Annabel Aoun Blanco is of French Lebanese-Venezuelan heritage. She was born in 1987 in Paris, where she lives and works.
Recollection of a certain image…
Pondering Annabel Aoun Blanco’s work
At first sight, Annabel Aoun Blanco’s work fits unwillingly within the portrait genre in which one is tempted to place her when looking at the photographs or videos she produces. One observes the advent of face shapes blurry as footprints or pale as castings, awe-inspiring in their expressions and enticing by the very enigma they conceal, as if they were here to illustrate Pascal’s famous thought: A portrait conveys absence and presence, pleasure and displeasure.1 Hence, the models utilized to make the portraits seem more imaginary than real. They function as masks and depending on the processing implemented before the shooting, they convoke in turn spectres, mummies, or ghosts. Or sometimes they even become real faces freed of their personality, as in the Avatars series.
The portraits are not here to display an identity. In fact, their “raison d’être” would rather be the highlighting of the faces they reveal, their sole purpose being to reflect the complexity of portraiture and its relation to memory. Annabel Aoun Blanco’s interest lies essentially in remembrance that is the way images of still or animated portraits recall the inconstant and fragile representation, which in fact is the purpose of remembering. This is why live portraits appear at the very beginning of her work, and afterwards make way to direct imprints, to masks, to subjects that already are images. The whole plastic device implemented by the artist is orientated towards memory phenomenology, with photography or video bringing in variable visibility forms, the fleeting impressions felt during the remembrance process. One can also note two appearance and disappearance modalities of these fleeting images.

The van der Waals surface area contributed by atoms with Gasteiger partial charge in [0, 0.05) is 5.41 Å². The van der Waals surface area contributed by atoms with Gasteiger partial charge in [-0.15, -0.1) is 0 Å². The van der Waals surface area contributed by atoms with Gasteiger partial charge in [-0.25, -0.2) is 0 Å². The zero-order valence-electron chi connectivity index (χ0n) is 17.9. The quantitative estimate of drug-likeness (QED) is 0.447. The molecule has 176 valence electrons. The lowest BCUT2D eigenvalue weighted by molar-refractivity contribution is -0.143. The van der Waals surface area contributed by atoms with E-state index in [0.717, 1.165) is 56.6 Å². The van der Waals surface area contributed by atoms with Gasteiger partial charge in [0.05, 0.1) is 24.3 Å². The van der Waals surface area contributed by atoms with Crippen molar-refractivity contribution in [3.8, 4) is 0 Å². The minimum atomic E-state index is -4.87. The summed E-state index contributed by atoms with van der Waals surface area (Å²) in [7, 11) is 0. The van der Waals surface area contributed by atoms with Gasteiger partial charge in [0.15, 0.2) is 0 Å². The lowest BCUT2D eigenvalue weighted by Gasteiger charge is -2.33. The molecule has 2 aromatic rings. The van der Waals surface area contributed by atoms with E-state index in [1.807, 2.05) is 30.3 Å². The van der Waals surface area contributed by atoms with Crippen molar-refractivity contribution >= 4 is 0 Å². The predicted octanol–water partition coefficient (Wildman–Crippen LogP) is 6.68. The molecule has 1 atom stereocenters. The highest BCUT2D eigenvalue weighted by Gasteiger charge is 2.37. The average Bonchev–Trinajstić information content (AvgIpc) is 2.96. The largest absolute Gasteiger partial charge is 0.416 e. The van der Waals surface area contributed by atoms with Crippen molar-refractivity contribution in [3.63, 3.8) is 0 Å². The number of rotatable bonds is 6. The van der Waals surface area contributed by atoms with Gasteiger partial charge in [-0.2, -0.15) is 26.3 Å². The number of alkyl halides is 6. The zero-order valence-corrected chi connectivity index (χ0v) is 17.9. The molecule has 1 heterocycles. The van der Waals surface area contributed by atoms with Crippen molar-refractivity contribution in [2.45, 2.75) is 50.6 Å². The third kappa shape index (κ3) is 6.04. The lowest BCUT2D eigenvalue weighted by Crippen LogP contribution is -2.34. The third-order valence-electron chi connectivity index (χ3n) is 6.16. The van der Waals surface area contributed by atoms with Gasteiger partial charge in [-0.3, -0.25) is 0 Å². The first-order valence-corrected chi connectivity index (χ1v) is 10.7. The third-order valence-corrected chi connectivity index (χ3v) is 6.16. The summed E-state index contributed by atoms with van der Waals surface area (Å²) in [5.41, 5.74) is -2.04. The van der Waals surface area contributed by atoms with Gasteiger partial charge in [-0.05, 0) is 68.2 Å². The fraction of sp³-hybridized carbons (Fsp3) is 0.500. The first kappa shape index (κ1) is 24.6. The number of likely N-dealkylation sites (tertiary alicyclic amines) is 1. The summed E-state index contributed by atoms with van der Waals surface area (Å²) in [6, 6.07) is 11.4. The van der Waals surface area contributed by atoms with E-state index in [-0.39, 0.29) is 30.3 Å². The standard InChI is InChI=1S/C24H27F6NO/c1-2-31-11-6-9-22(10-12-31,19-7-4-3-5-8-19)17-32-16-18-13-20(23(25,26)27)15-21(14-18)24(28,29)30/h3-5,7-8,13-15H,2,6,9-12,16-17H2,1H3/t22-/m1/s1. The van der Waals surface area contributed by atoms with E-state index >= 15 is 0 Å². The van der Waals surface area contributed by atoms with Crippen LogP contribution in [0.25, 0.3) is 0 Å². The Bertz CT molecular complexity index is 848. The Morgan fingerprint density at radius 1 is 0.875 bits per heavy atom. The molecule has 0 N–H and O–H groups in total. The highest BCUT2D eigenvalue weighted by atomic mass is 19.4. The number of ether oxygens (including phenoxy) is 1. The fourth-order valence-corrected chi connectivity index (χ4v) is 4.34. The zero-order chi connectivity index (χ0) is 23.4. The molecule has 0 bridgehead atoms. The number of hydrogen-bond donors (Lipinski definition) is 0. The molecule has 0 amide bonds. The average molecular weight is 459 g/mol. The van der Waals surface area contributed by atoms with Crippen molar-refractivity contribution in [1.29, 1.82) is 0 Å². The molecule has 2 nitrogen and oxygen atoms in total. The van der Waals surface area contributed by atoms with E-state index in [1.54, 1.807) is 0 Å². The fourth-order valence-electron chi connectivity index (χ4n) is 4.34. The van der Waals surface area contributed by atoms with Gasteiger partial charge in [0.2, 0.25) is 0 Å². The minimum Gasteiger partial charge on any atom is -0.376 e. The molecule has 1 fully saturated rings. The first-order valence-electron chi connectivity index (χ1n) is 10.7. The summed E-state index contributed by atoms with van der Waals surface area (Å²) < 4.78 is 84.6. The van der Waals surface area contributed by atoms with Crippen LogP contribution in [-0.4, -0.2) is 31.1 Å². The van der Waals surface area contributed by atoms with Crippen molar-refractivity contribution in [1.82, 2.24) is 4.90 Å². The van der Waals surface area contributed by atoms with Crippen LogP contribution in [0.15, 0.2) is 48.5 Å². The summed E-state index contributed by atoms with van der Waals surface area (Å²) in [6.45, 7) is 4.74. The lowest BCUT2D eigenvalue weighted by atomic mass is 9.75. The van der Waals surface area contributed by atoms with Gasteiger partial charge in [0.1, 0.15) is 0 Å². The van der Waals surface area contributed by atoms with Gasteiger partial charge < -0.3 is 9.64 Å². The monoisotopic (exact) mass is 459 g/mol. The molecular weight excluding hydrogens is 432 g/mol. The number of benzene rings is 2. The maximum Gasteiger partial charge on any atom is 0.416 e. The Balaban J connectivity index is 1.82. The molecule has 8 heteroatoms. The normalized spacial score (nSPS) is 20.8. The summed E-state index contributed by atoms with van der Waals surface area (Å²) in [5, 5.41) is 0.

First, emergence or burial: in the series entitled Danse contemporaine II, characters are immersed in a pool of milk and only their limbs or parts of their faces appear at the surface. In other, more recent series the masks are camouflaged by either too little or too much light (series: Caresses, Eloigne moi de toi and Descadres, for example) or hidden by various materials: ash, sand, coal powder, veils. Each time, access to the image occurs at the infinitesimal instant when the subject presence is about to erupt from or to be buried in monochromic oblivion. Those surreptitious appearances are somewhat related to the mythical representation of Ophelia’s death, a theme that has haunted the history of painting. A secondary character in Hamlet, her death told by the queen (Act IV, sc.7) marks, in its description, the fatal moment at which the princess will cease to be visible. The fascination for the boundary between life and death, between appearance and disappearance, and the presence that leaves room for the memory has provided an abundant source of inspiration for painters, which led Rimbaud to write:
Voici plus de mille ans que la triste Ophélie
Passe, fantôme blanc, sur le long fleuve noir2
For more than a thousand years, sad Ophelia
Has passed, a white phantom, down the long black river.
Annabel Aoun Blanco concentrates her creative attention to this metaphorical passage from white to black, as demonstrated by the central image entitled: ∞ (infinite).
The other recurrent appearance-disappearance modality for the image-memory is a “freezed frame”, a fixation on a face almost observable which nevertheless bears the signs of its disaggregation. The effect produced by this vision differs sensibly as a function of the medium utilized.